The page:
The legal woes of Trump’s personal attorneys may be far from over, though. Just Security recently identified 18 references to potential wrongdoing by Trump’s personal lawyers in the Mueller report.
On Tuesday, Congress’s ability to investigate President Trump had its first major test in U.S. District Court Judge Amit Mehta’s courtroom in Washington, DC. Last month, Trump filed a lawsuit against House Oversight and Reform Committee Chairman Elijah Cummings to block the Committee’s subpoena for eight years of his financial records from accounting firm, Mazars USA. Representing Trump, William Consovoy argued that a review of Trump’s financial disclosures is not under Congress’s purview because it is not associated with a specific legislative agenda. Judge Mehta gave the parties until the end of the week to submit additional documents and expects to rule on the matter shortly thereafter.
Consovoy’s position has broad implications for congressional oversight. It implies that Congress has little, if any, power to investigate a president, and mirrors the arguments raised by White House Counsel Pat Cipollone in a May 15 letter to House Judiciary Committee Chairman Jerry Nadler.
Washington Post columnist Dana Milbank points out that “[e]ven the Watergate investigation would have been illegal under the theory offered by Trump’s team.” Milbank also notes that Consovoy’s aggressive stance made it seem as if “Trump’s lawyers expected defeat in the lower court and were looking for a higher court to reinterpret the law in Trump’s favor or, more likely, for the appeals to stretch until after the 2020 election.”
- Donald Trump Jr. has reached a deal with the Senate Intelligence Committee to answer questions in a private, time-limited interview next month.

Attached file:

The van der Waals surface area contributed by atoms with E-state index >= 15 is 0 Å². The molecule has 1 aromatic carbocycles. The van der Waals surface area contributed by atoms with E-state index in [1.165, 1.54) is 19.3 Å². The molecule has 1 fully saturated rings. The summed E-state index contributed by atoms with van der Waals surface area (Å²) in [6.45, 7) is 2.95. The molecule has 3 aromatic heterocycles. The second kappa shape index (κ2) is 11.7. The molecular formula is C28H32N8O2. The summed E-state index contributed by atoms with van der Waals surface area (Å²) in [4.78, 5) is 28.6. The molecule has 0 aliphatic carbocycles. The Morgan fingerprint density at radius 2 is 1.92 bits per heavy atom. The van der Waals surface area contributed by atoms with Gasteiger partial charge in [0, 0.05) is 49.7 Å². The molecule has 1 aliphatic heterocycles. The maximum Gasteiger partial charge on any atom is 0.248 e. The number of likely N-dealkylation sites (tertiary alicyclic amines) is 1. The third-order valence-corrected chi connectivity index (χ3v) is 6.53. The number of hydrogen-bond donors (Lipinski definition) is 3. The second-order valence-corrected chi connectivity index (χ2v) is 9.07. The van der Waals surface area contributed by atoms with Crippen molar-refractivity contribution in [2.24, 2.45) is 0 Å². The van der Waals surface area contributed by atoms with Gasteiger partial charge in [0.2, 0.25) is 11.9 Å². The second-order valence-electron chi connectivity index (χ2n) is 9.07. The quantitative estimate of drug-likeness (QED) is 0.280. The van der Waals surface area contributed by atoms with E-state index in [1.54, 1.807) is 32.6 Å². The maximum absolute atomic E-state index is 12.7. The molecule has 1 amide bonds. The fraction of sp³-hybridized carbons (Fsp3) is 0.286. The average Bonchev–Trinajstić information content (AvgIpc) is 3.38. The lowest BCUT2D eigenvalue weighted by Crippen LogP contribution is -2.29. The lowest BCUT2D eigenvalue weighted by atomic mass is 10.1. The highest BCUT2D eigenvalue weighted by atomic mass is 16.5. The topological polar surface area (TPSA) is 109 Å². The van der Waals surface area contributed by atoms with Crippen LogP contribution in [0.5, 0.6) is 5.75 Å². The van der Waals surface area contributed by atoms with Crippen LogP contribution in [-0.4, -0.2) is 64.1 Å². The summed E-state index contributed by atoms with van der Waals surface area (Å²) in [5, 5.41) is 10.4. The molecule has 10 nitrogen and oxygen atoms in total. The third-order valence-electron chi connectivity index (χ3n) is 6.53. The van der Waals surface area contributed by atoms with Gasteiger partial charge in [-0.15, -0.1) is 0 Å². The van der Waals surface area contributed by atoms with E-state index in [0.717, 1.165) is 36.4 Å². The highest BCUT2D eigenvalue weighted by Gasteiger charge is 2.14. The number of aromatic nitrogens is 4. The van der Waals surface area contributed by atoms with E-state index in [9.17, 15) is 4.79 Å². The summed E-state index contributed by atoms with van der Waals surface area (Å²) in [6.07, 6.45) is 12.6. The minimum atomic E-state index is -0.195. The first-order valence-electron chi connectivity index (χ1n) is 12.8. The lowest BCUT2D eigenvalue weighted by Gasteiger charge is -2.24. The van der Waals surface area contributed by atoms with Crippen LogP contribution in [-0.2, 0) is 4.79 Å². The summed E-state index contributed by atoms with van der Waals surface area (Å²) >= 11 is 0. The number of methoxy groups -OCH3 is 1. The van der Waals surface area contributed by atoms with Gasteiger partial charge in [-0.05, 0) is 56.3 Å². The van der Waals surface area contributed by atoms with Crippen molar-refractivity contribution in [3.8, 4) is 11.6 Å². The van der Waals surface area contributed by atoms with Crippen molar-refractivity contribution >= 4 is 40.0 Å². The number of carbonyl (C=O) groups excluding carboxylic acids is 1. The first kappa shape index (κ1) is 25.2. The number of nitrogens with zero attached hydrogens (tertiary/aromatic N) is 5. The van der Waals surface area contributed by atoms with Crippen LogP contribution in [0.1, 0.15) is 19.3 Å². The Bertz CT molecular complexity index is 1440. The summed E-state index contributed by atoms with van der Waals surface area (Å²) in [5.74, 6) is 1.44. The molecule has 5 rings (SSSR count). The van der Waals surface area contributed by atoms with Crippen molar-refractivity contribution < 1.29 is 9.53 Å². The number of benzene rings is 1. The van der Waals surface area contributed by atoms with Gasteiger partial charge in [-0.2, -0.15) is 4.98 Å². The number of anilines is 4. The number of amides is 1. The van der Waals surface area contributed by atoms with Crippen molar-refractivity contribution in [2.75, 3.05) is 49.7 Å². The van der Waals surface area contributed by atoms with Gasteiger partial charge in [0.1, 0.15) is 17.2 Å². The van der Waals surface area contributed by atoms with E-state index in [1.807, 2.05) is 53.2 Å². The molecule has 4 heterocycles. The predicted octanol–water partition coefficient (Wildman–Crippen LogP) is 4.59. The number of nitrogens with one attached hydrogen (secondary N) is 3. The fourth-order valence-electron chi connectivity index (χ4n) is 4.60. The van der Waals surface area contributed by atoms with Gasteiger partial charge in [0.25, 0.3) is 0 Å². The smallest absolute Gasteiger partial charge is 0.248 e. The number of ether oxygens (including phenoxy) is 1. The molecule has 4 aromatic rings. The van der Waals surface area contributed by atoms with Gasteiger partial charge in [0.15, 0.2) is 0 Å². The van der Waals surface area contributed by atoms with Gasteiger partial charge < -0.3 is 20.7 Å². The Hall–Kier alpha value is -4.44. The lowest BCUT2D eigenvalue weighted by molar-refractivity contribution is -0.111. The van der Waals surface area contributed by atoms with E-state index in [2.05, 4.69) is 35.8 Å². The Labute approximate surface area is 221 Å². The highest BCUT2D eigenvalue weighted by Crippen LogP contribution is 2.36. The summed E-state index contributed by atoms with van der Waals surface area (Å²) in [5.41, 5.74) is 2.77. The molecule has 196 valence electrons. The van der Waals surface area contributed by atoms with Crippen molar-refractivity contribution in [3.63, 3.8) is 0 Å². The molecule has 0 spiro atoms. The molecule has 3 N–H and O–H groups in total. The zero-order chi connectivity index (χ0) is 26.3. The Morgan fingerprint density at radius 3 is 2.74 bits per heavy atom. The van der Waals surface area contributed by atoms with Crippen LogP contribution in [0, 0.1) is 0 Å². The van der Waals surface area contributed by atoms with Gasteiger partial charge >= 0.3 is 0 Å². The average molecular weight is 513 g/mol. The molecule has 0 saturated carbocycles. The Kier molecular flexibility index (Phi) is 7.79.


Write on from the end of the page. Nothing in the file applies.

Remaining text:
- Harvard University law professor Ronald Sullivan Jr. has withdrawn from the legal team that will defend Harvey Weinstein in his upcoming sexual assault trial. Just days earlier, Sullivan was removed from his position as faculty dean after facing intense criticism on campus for his decision to represent the disgraced movie mogul.
- The Justice Department has asked Judge Emmet Sullivan to halt the emoluments lawsuit against the President so that an appeals court can review the Judge’s rulings before the case advances as it involves unprecedented legal questions of “extraordinary significance.”
- Trump issued full pardons on Wednesday to former Republican legislator Patrick Nolan, convicted of accepting illegal campaign contributions in 1994, and to former newspaper publisher Conrad Black, convicted of fraud in 2007. The pardons, according to The Washington Post’s news analysis, are “self-serving,” and test the “limits of what is appropriate.”
- Four House committee chairmen wrote letters to Attorney General Bill Barr and White House Counsel Pat Cipollone reiterating their April 8 request for documents and testimony related to the Justice Department’s legal position in Texas v. United States, in which the Department argues that the Affordable Care Act should be struck down in its entirety. The chairmen set a May 27 deadline for the documents and testimony.
Adrienne Cobb & the CAFE team